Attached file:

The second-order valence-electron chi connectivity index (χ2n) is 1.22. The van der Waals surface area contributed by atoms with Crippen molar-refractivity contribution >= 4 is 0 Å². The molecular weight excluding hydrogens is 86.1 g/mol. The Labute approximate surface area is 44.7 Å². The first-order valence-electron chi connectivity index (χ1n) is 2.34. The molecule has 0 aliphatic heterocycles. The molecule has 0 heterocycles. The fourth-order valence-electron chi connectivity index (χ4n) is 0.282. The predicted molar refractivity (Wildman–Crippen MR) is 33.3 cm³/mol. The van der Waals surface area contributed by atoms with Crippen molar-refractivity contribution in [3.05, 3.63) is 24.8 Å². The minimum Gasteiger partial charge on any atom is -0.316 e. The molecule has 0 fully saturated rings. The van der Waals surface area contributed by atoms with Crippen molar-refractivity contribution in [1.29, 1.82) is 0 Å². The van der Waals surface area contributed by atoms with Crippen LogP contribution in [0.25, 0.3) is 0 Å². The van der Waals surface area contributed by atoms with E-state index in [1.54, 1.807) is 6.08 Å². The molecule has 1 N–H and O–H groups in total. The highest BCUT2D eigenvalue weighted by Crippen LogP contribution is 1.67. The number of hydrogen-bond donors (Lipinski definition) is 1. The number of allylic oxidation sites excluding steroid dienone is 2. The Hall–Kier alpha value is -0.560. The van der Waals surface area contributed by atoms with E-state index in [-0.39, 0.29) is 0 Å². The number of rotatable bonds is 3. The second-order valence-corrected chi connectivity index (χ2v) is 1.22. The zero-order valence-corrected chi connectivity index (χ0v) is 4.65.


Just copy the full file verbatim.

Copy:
The second-order valence-electron chi connectivity index (χ2n) is 1.22. The van der Waals surface area contributed by atoms with Crippen molar-refractivity contribution >= 4 is 0 Å². The molecular weight excluding hydrogens is 86.1 g/mol. The Labute approximate surface area is 44.7 Å². The first-order valence-electron chi connectivity index (χ1n) is 2.34. The molecule has 0 aliphatic heterocycles. The molecule has 0 heterocycles. The fourth-order valence-electron chi connectivity index (χ4n) is 0.282. The predicted molar refractivity (Wildman–Crippen MR) is 33.3 cm³/mol. The van der Waals surface area contributed by atoms with Crippen molar-refractivity contribution in [3.05, 3.63) is 24.8 Å². The minimum Gasteiger partial charge on any atom is -0.316 e. The molecule has 0 fully saturated rings. The van der Waals surface area contributed by atoms with Crippen molar-refractivity contribution in [1.29, 1.82) is 0 Å². The van der Waals surface area contributed by atoms with Crippen LogP contribution in [0.25, 0.3) is 0 Å². The van der Waals surface area contributed by atoms with E-state index in [1.54, 1.807) is 6.08 Å². The molecule has 1 N–H and O–H groups in total. The highest BCUT2D eigenvalue weighted by Crippen LogP contribution is 1.67. The number of hydrogen-bond donors (Lipinski definition) is 1. The number of allylic oxidation sites excluding steroid dienone is 2. The Hall–Kier alpha value is -0.560. The van der Waals surface area contributed by atoms with E-state index in [-0.39, 0.29) is 0 Å². The number of rotatable bonds is 3. The second-order valence-corrected chi connectivity index (χ2v) is 1.22. The zero-order valence-corrected chi connectivity index (χ0v) is 4.65.